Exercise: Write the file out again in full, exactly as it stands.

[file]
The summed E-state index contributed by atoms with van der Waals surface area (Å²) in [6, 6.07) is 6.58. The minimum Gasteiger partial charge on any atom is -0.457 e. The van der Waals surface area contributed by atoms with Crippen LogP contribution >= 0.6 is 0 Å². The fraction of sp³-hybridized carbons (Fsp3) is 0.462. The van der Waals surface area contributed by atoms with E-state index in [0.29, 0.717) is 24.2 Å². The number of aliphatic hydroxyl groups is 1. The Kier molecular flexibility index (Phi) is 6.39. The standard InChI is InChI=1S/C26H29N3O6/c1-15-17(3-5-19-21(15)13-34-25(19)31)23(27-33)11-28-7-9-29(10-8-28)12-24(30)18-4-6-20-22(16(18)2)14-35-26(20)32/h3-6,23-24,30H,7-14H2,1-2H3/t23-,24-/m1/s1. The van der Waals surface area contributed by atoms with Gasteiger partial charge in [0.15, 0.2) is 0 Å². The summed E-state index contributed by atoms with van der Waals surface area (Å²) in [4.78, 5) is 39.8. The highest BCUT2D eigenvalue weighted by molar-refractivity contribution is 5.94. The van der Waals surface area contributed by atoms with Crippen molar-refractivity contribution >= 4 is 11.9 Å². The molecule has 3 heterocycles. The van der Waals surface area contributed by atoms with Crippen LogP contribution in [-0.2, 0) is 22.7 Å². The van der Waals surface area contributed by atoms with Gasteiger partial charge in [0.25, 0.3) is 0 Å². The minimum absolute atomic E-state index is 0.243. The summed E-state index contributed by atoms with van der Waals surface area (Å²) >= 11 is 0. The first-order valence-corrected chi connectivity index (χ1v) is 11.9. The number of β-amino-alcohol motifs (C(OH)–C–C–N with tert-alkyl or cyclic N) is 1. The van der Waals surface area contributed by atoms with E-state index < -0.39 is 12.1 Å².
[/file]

The summed E-state index contributed by atoms with van der Waals surface area (Å²) in [6, 6.07) is 6.58. The minimum Gasteiger partial charge on any atom is -0.457 e. The van der Waals surface area contributed by atoms with Crippen LogP contribution >= 0.6 is 0 Å². The fraction of sp³-hybridized carbons (Fsp3) is 0.462. The van der Waals surface area contributed by atoms with E-state index in [0.29, 0.717) is 24.2 Å². The number of aliphatic hydroxyl groups is 1. The Kier molecular flexibility index (Phi) is 6.39. The standard InChI is InChI=1S/C26H29N3O6/c1-15-17(3-5-19-21(15)13-34-25(19)31)23(27-33)11-28-7-9-29(10-8-28)12-24(30)18-4-6-20-22(16(18)2)14-35-26(20)32/h3-6,23-24,30H,7-14H2,1-2H3/t23-,24-/m1/s1. The van der Waals surface area contributed by atoms with Gasteiger partial charge in [0.15, 0.2) is 0 Å². The summed E-state index contributed by atoms with van der Waals surface area (Å²) in [4.78, 5) is 39.8. The highest BCUT2D eigenvalue weighted by molar-refractivity contribution is 5.94. The van der Waals surface area contributed by atoms with Crippen molar-refractivity contribution >= 4 is 11.9 Å². The molecule has 3 heterocycles. The van der Waals surface area contributed by atoms with Crippen LogP contribution in [-0.2, 0) is 22.7 Å². The van der Waals surface area contributed by atoms with Gasteiger partial charge in [0.25, 0.3) is 0 Å². The minimum absolute atomic E-state index is 0.243. The summed E-state index contributed by atoms with van der Waals surface area (Å²) >= 11 is 0. The first-order valence-corrected chi connectivity index (χ1v) is 11.9. The number of β-amino-alcohol motifs (C(OH)–C–C–N with tert-alkyl or cyclic N) is 1. The van der Waals surface area contributed by atoms with E-state index < -0.39 is 12.1 Å².